The late-evening message on 8th November, 2016 changed the entire course of Indian economy: Narendra Modi made an official announcement to pull Rs 500 and Rs 1000 notes from circulation, in order to curb the black money problem.
However, with each passing day, this move seems to have royally backfired and it seems to be a grave miscalculation on Modi’s part. Here’s proof to back this stance. (Please spare me the dreadful sermons for not agreeing with the government’s move and yes, I am aware about the sacrifices made by the Indian Army at the borders.)
Sarju Devi is the recent ‘victim’ to this demonetization policy. She is a resident of Maurawa road in Mohanlalganj.
The woman in her late 60s was obligated to go to the bank, which is situated 25 kms away from her house, because her son, Ram Kumar Yadav has been diagnosed with last-stage-abdominal cancer.
After standing in the long queue, she was given a heavy bag of Re 1 coins against Rs 2000.
“Is it justified? After spending hours in queues, to get my own money, I am being paid in one rupee coins. The bag weighs around 17kg, that I couldn’t even carry home,” said Sarju, as she fulminated against the mere indifference displayed by the bankers.
After getting the heavy bag of coins, Sarju implored the bank employee to exchange the bag as it wouldn’t serve the purpose of her son’s cancer treatment.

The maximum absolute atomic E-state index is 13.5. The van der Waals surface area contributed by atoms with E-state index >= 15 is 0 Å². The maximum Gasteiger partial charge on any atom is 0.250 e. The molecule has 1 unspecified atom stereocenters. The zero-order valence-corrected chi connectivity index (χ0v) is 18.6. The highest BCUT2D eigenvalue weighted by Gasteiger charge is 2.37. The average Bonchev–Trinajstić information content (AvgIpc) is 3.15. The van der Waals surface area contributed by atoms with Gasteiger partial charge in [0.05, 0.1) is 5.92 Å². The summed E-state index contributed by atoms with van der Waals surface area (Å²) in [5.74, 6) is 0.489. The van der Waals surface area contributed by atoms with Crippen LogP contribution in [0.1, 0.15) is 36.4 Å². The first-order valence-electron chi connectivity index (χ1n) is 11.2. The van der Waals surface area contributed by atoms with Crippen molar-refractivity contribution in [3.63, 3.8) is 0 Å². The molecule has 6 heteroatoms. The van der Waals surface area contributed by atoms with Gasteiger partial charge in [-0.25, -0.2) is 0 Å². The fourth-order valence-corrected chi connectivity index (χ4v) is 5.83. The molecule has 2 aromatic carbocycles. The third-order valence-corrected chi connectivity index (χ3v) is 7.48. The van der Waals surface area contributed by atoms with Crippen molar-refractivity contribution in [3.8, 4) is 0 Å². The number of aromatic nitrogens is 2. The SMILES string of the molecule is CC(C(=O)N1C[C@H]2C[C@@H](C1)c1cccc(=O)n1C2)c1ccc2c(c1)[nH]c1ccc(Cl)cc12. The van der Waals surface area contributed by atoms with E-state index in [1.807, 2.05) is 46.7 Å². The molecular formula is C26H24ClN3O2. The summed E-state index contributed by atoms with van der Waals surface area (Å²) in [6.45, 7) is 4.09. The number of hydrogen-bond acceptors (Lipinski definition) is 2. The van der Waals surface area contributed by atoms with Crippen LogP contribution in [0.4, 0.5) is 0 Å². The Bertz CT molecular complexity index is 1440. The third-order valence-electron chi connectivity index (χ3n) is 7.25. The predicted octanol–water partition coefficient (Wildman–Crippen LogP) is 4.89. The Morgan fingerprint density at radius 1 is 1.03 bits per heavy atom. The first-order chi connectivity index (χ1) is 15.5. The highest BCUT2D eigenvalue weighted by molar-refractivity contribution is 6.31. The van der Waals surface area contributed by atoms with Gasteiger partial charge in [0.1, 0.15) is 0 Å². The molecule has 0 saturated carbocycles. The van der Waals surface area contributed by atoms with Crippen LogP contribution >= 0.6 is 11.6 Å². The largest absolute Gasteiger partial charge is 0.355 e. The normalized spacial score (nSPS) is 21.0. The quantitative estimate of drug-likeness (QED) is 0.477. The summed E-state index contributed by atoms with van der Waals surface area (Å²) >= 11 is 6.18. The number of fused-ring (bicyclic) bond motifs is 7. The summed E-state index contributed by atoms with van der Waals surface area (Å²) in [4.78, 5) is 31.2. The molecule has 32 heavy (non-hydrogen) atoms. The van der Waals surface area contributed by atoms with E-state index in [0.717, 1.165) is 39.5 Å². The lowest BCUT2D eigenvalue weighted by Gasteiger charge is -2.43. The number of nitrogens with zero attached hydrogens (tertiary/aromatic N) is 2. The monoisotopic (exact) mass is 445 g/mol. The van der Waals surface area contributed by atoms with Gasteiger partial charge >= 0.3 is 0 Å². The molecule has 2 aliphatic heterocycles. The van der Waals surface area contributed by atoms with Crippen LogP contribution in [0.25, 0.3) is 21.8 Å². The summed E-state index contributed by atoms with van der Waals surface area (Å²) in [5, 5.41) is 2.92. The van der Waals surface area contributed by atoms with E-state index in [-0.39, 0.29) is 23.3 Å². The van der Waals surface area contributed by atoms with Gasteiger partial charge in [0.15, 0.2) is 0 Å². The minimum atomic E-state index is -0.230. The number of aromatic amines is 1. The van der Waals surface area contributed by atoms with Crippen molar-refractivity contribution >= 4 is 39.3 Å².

Unfortunately, she was met with the bank’s brazen reply, “‘jo milega wohi to denge (bank will give money in whatever denominations it will receive), lena ho to lo, warna jao (take it, or go back).”
Thanks to the demonetization policy, Sarju cannot afford to get her ailing son treated as the hospital is not accepting the change tendered to her.
“Radio therapy keeps my son going. Since three days, we couldn’t get it done as no one is accepting the change. They don’t have time to count Re 1 coins.”
A significant proportion of the population has been crushed by this new policy – especially the poor people, whose daily earnings fuel their day. Only a sizeable chunk have access to the ATMs and most of them are obligated to visit the banks, which also means on losing out on their daily earnings.
Just like Sarju, many people from Mohanlalganj are voicing their angst against this classic move which promises to control the black money problem. We can’t ignore the fact that the move has huge loopholes and ‘having patience’ is definitely not the sole answer to the woes.
Rajesh Sharma, whose daughter is getting married, said:
“I am paying through cheques as I don’t have any other option. Though not everyone is accepting it, but I am convincing all that the cheque would be cleared.”
Lalla Ram, a farmer from the same village said:
“Most of the farmers deal in cash. How will they get pumps, fertilisers and other equipment when there is no cash…the problem seems to be big, as of now.”
Is the country’s economy vital at the expense of someone’s life?
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Source : Being Indian
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